5. Ward-Warmedinger, Melanie E., 1999. "Salary and the Gender Salary Gap in the Academic Profession," IZA Discussion Papers 64, Institute for the Study of Labor (IZA).
  6. Debra A. Barbezat, 1987. "Salary Differentials by Sex in the Academic Labor Market," Journal of Human Resources, University of Wisconsin Press, vol. 22(3), pages 422-428.
  7. Blackaby, David & Booth, Alison L & Frank, Jeff, 2002. "Outside Offers and the Gender Pay Gap: Empirical Evidence from the UK," CEPR Discussion Papers 3549, C.E.P.R. Discussion Papers.
  8. Paul Beaudry & David Green, 1997. "Cohort Patterns in Canadian Earnings: Assessing the Role of Skill Premia in Inequality Trends," NBER Working Papers 6132, National Bureau of Economic Research, Inc.
  9. Larry D. Singell & John M. McDowell & James P. Ziliak, 1999. "Cracks in the Glass Ceiling: Gender and Promotion in the Economics Profession," American Economic Review, American Economic Association, vol. 89(2), pages 392-396, May.
  10. Booth, Alison & Jeff Frank & David Blackaby, 2003. "Outside Offers and the Gender Pay Gap: Empirical Evidence from the UK Academic Labour Market," Royal Economic Society Annual Conference 2003 28, Royal Economic Society.
  11. Claudia Goldin, 2002. "The Rising (and then Declining) Significance of Gender," NBER Working Papers 8915, National Bureau of Economic Research, Inc.
  12. Kunze, Astrid, 2002. "The Evolution of the Early Career Gender Wage Gap," CEPR Discussion Papers 3242, C.E.P.R. Discussion Papers.
  13. Formby, John P & Gunther, William D & Sakano, Ryoichi, 1993. "Entry Level Salaries of Academic Economists: Does Gender or Age Matter?," Economic Inquiry, Western Economic Association International, vol. 31(1), pages 128-38, January.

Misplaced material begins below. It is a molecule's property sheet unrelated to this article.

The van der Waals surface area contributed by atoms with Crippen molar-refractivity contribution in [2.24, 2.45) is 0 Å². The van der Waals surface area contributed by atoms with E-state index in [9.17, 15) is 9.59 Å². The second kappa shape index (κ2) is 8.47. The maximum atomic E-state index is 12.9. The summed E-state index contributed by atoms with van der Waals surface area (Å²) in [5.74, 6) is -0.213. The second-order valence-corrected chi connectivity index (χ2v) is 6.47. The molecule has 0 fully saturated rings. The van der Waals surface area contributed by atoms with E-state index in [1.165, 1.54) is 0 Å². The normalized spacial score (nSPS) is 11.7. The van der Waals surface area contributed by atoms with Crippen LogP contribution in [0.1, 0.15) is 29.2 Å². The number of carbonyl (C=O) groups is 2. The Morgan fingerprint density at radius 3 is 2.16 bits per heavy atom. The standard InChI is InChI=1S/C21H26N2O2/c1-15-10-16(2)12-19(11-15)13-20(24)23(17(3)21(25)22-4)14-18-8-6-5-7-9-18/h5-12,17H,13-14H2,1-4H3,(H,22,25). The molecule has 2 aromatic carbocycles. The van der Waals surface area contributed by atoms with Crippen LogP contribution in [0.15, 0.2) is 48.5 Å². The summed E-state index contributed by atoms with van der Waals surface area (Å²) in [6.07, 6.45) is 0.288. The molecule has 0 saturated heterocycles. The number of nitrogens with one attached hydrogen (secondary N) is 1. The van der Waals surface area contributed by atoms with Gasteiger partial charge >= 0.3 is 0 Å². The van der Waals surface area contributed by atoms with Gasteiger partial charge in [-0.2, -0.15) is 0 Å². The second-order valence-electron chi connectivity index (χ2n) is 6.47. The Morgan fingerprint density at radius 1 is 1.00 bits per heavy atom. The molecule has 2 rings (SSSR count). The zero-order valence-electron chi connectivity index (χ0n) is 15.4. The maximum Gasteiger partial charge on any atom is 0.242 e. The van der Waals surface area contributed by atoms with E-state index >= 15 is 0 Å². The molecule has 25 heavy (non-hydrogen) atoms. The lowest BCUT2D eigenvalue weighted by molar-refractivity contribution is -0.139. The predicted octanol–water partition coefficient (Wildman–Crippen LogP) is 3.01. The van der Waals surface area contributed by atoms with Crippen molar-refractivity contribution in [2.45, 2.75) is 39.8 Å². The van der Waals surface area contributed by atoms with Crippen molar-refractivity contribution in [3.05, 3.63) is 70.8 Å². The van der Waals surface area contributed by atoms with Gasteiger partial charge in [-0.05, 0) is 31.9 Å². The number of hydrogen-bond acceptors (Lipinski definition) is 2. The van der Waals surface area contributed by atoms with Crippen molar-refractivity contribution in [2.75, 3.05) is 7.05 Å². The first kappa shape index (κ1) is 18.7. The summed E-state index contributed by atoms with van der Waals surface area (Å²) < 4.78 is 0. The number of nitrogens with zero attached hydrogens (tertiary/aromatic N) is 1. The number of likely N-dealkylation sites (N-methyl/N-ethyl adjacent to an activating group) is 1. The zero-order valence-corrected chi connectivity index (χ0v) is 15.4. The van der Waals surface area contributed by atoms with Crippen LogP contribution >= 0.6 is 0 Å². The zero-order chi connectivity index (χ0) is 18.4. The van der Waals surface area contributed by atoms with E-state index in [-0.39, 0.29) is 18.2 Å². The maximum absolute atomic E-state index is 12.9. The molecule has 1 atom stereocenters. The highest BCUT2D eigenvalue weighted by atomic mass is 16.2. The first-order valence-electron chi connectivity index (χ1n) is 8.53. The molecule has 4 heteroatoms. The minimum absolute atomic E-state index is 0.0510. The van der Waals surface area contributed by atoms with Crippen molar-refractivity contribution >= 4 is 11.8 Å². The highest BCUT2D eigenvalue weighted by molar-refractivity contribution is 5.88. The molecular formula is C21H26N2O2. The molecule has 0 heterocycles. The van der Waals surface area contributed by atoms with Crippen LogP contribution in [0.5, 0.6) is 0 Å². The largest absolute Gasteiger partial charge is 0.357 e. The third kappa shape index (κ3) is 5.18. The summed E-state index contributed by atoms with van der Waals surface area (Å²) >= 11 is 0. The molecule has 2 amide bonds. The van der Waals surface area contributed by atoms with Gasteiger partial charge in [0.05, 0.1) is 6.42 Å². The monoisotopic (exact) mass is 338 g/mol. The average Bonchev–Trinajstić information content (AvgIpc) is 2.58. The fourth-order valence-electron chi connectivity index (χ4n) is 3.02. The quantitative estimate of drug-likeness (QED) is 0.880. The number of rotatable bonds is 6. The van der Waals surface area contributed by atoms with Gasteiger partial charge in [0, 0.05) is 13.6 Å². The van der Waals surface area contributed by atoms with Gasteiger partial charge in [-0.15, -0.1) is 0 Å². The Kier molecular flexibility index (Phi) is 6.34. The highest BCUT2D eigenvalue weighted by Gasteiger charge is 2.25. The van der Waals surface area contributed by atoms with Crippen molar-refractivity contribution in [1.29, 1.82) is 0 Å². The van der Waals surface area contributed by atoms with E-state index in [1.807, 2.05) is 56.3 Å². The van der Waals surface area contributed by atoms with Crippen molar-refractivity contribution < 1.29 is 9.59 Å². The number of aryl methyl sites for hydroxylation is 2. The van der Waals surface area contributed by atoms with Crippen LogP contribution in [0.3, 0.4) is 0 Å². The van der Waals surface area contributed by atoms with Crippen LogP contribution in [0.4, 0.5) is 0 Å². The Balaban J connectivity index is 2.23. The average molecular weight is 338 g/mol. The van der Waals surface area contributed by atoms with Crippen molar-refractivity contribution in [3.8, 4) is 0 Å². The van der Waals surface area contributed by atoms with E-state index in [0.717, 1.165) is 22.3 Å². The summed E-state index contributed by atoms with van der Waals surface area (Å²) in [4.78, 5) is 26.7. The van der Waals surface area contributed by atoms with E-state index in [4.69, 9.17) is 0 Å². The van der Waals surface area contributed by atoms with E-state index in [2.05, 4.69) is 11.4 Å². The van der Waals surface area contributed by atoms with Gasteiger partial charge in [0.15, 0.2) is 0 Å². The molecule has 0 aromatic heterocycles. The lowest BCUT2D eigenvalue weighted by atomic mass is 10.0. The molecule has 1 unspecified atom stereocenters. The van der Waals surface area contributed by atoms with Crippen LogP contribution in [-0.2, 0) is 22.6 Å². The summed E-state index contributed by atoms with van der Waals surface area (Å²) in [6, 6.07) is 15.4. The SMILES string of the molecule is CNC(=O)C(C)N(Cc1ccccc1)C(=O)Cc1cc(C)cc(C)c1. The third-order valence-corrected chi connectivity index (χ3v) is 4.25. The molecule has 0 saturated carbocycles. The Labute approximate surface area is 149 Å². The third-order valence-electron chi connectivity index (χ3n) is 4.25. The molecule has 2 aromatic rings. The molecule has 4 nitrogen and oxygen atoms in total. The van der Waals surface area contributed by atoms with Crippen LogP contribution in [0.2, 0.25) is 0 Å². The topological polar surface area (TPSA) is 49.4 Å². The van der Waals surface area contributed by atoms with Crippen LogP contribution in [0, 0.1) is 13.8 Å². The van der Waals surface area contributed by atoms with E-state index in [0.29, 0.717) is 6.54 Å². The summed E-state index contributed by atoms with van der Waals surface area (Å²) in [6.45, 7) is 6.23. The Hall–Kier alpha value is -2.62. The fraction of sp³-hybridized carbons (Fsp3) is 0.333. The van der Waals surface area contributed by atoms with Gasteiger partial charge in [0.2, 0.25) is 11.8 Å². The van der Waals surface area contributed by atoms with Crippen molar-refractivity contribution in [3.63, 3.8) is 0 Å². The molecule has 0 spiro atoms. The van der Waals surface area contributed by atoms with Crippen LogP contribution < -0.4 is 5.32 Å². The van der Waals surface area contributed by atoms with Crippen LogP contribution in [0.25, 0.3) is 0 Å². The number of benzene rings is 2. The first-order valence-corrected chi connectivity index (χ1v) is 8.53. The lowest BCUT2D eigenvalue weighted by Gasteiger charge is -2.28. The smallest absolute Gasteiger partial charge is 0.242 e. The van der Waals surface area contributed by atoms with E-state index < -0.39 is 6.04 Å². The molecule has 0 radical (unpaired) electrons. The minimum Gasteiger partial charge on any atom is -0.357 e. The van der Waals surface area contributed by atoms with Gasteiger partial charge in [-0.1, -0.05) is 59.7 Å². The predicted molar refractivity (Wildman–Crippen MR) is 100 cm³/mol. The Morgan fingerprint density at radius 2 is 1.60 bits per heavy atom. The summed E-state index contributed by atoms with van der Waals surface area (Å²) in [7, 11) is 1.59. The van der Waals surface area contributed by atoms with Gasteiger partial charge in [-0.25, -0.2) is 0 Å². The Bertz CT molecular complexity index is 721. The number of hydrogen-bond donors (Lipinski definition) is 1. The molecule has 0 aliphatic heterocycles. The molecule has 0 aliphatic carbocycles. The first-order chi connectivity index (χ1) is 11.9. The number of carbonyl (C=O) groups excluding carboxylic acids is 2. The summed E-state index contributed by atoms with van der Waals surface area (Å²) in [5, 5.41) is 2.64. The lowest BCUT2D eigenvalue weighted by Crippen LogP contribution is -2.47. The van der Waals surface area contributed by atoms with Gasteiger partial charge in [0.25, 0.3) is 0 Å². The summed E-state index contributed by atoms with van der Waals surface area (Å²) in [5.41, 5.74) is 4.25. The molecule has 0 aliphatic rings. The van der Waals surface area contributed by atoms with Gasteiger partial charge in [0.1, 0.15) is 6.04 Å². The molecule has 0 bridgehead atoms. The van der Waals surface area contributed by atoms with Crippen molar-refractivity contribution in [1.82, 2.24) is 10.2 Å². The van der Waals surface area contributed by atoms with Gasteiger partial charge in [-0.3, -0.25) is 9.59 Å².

14. Broder, Ivy E, 1993. "Professional Achievements and Gender Differences among Academic Economists," Economic Inquiry, Western Economic Association International, vol. 31(1), pages 116-27, January.
  15. Marie Drolet, 2002. "Can the Workplace Explain Canadian Gender Pay Differentials?," Canadian Public Policy, University of Toronto Press, vol. 28(s1), pages 41-63, May.
  16. Barbezat, Debra A., 1991. "Updating estimates of male-female salary differentials in the academic labor market," Economics Letters, Elsevier, vol. 36(2), pages 191-195, June.
  17. Drolet, Marie, 2001. "The Persistent Gap: New Evidence on the Canadian Gender Wage Gap," Analytical Studies Branch Research Paper Series 2001157e, Statistics Canada, Analytical Studies Branch.
  18. Melanie Ward, 2001. "The gender salary gap in British academia," Applied Economics, Taylor & Francis Journals, vol. 33(13), pages 1669-1681.
  19. Sharon M. Oster & Daniel S. Hamermesh, 1998. "Aging And Productivity Among Economists," The Review of Economics and Statistics, MIT Press, vol. 80(1), pages 154-156, February.
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Cited by:
  1. Felice Martinello, 2009. "Faculty Salaries in Ontario: Compression, Inversion, and the Effects of Alternative Forms of Representation," Industrial and Labor Relations Review, ILR Review, Cornell University, ILR School, vol. 63(1), pages 128, October.